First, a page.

Safe, affordable and accessible water is one of our planet’s scarcest natural resources. Many people don’t have access to fresh water for sanitation, agriculture or even to drink.
Yet, global water consumption by the power sector is growing; it’s expected to more than double by 2035, with coal projects accounting for 50 percent of increased water use. Vast quantities of water are used in coal mining, coal washing and for cooling coal-fired power plants.
We cannot allow coal interests to grab already scarce water resources and at the same time dramatically increase their carbon pollution. That will only accelerate climate change and make water shortages even more acute.
What can you do?
Someone needs to tell the power sector that it’s time to stop pumping out our water; this precious resource that people depend on for survival. That someone must be you.
Right now the most important event of the year on global water issues, World Water Week, is happening in Stockholm, Sweden. More than 200 organizations from around the world are discussing how best to divide up precious water resources.
Tweet and share these coal-water facts during World Water Week to send the message loud and clear: WATER IS FOR LIFE, NOT FOR COAL!
1. 2 billion people, or almost one-third of the world’s population, live in countries with absolute water scarcity.
2. Coal is one of the most water-intensive methods of generating electricity. Every 3.5 minutes a typical coal-fired power plant withdraws enough water to fill an Olympic-sized swimming pool. Electricity is generated by burning coal to convert water into high-pressure steam to drive turbines; water is then used to cool the steam so it can go back to the boiler again. Water is also needed to wash and process coal before it is burned, to wash coal ash out, to reduce dust from the coal stockpile and to put out fires.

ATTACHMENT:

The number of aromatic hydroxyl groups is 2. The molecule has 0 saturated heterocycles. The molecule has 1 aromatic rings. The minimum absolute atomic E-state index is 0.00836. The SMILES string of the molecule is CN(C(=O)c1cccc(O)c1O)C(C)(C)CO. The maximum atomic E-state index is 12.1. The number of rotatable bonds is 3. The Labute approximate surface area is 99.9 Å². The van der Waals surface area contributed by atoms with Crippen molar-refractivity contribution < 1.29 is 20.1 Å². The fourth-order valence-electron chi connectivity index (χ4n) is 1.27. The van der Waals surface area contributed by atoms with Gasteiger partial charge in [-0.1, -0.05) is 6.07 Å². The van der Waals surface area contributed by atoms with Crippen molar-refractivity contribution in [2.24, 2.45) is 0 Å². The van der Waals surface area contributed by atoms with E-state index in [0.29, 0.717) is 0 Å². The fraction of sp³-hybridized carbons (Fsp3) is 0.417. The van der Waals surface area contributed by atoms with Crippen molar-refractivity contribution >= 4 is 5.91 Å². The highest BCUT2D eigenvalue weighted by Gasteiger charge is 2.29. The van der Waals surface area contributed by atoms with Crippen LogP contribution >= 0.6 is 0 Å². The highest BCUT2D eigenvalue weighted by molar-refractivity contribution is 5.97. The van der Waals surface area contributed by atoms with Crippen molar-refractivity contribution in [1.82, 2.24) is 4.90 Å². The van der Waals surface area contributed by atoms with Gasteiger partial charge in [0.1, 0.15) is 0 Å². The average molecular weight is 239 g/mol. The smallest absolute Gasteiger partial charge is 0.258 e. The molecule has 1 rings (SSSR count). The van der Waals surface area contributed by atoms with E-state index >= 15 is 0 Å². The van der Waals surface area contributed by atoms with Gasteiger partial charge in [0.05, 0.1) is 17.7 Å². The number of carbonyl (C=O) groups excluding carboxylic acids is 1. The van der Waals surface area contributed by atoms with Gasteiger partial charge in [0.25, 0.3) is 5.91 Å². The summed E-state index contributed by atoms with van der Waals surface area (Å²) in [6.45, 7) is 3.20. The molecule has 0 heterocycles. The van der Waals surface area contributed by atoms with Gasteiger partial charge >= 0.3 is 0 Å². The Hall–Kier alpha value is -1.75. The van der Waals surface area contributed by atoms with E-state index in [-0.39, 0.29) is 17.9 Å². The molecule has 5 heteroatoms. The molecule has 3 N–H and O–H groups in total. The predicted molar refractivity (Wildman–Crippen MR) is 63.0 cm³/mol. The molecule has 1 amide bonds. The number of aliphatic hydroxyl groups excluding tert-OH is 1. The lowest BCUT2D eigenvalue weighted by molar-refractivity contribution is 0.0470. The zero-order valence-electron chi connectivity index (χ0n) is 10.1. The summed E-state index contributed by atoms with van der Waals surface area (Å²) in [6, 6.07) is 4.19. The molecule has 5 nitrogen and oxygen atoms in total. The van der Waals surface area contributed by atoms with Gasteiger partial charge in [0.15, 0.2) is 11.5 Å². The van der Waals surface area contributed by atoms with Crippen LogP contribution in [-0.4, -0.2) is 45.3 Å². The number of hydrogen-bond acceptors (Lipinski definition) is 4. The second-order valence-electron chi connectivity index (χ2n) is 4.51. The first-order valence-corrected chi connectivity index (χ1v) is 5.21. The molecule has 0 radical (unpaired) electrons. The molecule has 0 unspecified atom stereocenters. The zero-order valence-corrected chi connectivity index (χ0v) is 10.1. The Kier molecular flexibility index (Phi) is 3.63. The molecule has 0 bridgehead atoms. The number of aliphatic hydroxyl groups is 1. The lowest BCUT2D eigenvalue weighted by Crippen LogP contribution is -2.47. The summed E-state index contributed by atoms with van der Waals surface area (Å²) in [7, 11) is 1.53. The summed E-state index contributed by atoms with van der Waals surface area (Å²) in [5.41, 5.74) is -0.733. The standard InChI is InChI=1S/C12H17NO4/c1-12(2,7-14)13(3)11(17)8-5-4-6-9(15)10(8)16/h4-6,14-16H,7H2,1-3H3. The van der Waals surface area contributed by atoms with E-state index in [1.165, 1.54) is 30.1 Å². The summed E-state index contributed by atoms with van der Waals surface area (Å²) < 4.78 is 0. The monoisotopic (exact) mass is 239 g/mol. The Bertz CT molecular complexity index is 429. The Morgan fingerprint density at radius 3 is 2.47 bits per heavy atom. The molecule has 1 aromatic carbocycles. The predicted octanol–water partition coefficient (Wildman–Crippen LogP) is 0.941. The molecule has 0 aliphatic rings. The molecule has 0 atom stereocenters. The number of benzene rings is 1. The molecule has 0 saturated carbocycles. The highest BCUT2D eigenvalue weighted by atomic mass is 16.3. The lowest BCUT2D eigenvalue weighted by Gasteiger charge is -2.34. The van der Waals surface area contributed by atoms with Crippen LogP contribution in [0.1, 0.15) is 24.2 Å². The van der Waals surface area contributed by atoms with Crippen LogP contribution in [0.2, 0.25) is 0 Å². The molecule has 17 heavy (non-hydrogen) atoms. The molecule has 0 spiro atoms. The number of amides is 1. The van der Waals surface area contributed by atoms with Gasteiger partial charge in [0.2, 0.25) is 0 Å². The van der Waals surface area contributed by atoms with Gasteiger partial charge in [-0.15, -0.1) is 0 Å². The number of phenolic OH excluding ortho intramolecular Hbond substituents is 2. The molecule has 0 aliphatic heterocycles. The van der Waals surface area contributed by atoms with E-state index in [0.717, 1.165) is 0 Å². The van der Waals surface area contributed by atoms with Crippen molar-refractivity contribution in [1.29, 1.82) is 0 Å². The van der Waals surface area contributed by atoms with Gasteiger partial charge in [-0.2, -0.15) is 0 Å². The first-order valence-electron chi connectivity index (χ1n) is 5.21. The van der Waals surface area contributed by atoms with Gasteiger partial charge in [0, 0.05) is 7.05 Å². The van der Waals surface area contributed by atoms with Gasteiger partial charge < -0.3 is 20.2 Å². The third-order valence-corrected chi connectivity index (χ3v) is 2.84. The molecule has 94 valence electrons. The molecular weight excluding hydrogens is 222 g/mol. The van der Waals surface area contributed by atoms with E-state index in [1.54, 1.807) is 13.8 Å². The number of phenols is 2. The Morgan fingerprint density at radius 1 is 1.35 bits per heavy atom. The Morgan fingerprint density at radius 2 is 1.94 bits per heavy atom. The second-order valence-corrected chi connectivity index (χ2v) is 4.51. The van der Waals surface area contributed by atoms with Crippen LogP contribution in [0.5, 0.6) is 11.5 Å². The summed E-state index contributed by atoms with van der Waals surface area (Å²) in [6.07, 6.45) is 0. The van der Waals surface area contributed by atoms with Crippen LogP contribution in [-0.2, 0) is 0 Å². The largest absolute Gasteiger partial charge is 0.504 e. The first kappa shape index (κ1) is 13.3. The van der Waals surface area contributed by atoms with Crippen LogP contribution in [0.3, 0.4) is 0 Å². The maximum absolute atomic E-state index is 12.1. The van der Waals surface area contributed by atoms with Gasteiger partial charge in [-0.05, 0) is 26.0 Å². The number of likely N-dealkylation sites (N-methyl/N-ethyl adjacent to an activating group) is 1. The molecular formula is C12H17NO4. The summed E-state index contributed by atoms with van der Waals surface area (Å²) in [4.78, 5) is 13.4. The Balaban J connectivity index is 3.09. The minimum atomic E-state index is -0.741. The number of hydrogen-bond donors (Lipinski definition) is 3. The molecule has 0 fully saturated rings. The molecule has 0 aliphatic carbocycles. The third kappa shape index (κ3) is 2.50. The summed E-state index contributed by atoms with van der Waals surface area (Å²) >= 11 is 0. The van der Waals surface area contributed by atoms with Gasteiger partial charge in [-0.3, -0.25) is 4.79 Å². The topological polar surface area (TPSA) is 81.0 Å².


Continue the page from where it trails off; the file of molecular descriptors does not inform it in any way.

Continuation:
3. There are plans to construct at least 1,200 new coal-fired power plants and mega coal mines around the world. Much of the proposed expansion is in water-stressed regions, which already suffer from limited supplies of fresh water for sanitation, health and livelihoods.
4. South Africa’s energy utility Eskom uses 10,000 litres of water per second, yet local residents are forced to buy bottled water, because no clean drinking water is available to them.